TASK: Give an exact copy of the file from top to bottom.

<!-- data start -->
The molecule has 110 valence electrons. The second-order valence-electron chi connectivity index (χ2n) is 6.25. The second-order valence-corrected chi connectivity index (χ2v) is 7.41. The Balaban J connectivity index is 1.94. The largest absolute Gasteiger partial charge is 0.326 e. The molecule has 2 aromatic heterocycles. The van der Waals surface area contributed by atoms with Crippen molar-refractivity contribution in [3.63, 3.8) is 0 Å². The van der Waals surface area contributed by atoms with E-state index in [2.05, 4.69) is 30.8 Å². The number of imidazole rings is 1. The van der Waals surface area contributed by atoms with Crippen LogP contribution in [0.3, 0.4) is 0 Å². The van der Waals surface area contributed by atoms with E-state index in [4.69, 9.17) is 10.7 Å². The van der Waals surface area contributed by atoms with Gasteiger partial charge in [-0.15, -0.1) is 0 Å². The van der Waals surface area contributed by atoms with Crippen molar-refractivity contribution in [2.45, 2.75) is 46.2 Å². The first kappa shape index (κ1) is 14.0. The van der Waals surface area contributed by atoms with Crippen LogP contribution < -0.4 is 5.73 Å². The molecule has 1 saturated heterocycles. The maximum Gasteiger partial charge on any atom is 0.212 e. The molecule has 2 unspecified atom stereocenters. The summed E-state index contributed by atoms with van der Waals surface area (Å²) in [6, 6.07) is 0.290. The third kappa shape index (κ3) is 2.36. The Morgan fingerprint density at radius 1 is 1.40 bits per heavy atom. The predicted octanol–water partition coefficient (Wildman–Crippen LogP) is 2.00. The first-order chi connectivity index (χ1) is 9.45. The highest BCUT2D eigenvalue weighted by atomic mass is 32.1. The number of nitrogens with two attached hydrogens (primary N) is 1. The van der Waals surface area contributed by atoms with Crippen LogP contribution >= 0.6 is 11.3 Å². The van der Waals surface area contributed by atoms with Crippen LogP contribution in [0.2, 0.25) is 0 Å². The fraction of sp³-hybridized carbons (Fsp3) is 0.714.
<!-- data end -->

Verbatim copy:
The molecule has 110 valence electrons. The second-order valence-electron chi connectivity index (χ2n) is 6.25. The second-order valence-corrected chi connectivity index (χ2v) is 7.41. The Balaban J connectivity index is 1.94. The largest absolute Gasteiger partial charge is 0.326 e. The molecule has 2 aromatic heterocycles. The van der Waals surface area contributed by atoms with Crippen molar-refractivity contribution in [3.63, 3.8) is 0 Å². The van der Waals surface area contributed by atoms with E-state index in [2.05, 4.69) is 30.8 Å². The number of imidazole rings is 1. The van der Waals surface area contributed by atoms with Crippen LogP contribution in [0.3, 0.4) is 0 Å². The van der Waals surface area contributed by atoms with E-state index in [4.69, 9.17) is 10.7 Å². The van der Waals surface area contributed by atoms with Gasteiger partial charge in [-0.15, -0.1) is 0 Å². The van der Waals surface area contributed by atoms with Crippen molar-refractivity contribution in [2.45, 2.75) is 46.2 Å². The first kappa shape index (κ1) is 14.0. The van der Waals surface area contributed by atoms with Crippen LogP contribution < -0.4 is 5.73 Å². The molecule has 1 saturated heterocycles. The maximum Gasteiger partial charge on any atom is 0.212 e. The molecule has 2 unspecified atom stereocenters. The summed E-state index contributed by atoms with van der Waals surface area (Å²) in [6, 6.07) is 0.290. The third kappa shape index (κ3) is 2.36. The Morgan fingerprint density at radius 1 is 1.40 bits per heavy atom. The predicted octanol–water partition coefficient (Wildman–Crippen LogP) is 2.00. The first-order chi connectivity index (χ1) is 9.45. The highest BCUT2D eigenvalue weighted by atomic mass is 32.1. The number of nitrogens with two attached hydrogens (primary N) is 1. The van der Waals surface area contributed by atoms with Crippen LogP contribution >= 0.6 is 11.3 Å². The van der Waals surface area contributed by atoms with Crippen LogP contribution in [0.2, 0.25) is 0 Å². The fraction of sp³-hybridized carbons (Fsp3) is 0.714.